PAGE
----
While using margin increases an investor’s purchasing power, FINRA notes that “there’s a flip side to buying with borrowed funds. Not only do you pay interest on the money you borrow, but buying on margin leaves you open to the potential for larger losses. In fact, you can even lose more money than you invested.”

If the securities an investor is using as collateral go down in price, the brokerage firm can issue a margin call. This is a demand that you repay all or part of the loan with cash, a deposit of securities from outside your account, or by selling securities in your account.

If an investor fails to make the required deposit, and the firm does not grant an extension to do so, the firm is required to liquidate the shares that were purchased on margin, or can liquidate other assets that were put up with the firm as collateral.

And FINRA notes an important reality check: a firm is not required to notify an investor of the sale, though most do so as a courtesy, nor does the firm let the investor choose which securities or assets are sold to meet a margin call.

With the recent volatility in many sectors of the market – especially in many technology and energy-related individual stocks – investors’ portfolios have been exposed to the potential danger that can be associated with a margin account. In fact, as of month-end September 2018, the amount of margin debit balances in customer accounts exceeded the monthly margin debit balances that were reported for each month in calendar year 2017.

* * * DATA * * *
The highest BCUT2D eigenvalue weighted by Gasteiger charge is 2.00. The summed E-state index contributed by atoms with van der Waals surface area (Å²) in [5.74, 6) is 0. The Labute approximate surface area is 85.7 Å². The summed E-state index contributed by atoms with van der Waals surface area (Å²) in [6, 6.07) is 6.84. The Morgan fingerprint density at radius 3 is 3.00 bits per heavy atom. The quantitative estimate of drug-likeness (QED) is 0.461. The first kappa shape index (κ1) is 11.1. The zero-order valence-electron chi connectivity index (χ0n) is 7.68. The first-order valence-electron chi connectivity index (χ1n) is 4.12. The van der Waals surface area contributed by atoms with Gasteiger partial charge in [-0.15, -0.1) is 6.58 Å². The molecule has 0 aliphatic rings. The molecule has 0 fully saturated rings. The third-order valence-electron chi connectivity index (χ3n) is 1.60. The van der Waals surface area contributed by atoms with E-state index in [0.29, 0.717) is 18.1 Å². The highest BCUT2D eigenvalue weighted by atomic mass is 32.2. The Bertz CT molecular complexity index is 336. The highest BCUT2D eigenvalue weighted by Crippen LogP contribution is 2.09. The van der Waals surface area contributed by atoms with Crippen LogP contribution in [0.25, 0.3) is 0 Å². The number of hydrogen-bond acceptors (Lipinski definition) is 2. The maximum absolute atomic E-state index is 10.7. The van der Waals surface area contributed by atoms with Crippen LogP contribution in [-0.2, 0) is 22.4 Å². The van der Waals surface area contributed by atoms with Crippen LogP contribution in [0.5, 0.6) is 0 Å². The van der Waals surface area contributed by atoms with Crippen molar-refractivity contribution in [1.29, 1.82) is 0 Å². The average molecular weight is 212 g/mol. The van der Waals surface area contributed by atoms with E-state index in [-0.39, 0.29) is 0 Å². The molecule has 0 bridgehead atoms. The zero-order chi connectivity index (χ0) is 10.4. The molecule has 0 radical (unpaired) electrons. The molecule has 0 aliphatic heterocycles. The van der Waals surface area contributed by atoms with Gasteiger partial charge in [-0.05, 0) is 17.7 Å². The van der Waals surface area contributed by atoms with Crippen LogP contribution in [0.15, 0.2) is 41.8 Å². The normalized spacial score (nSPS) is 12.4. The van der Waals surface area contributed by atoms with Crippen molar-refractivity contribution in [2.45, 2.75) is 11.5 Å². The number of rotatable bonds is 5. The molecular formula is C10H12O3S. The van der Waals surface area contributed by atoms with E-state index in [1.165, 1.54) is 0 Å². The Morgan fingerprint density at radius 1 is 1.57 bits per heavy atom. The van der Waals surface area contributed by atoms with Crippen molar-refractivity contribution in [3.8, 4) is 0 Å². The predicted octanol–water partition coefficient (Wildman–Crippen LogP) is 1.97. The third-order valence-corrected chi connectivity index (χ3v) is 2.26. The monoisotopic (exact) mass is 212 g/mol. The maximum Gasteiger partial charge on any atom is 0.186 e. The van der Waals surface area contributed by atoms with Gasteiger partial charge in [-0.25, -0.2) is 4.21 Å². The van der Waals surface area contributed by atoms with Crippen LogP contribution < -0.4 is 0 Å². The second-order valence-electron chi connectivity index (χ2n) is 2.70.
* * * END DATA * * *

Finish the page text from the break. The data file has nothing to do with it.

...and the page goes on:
Clearly a margin account and the attendant dangers associated with the same are not appropriate for every investor – especially for those who do not understand or want to assume the unlimited risks that are associated with them in an extremely volatile environment.

If you are an individual or institutional investor who has any concerns about your investments or margin account with any brokerage firm, please contact us for a no-cost and no-obligation evaluation of your specific facts and circumstances. You may have a viable claim for recovery of your investment losses by filing an individual securities arbitration claim with the Financial Industry Regulatory Authority (FINRA).

Recent Fall in Oil Prices May Preview an Energy Bear Market

With the recent plummeting of oil prices, the $64,000 question is asked again-is it a greater supply or a weakening of demand that has caused lower oil prices.

As always, there are views to support both sides and most likely is a combination of an increase in supply and a diminish of demand. There are competing views to what extent oil prices are most susceptible to a change in demand versus a change in supply.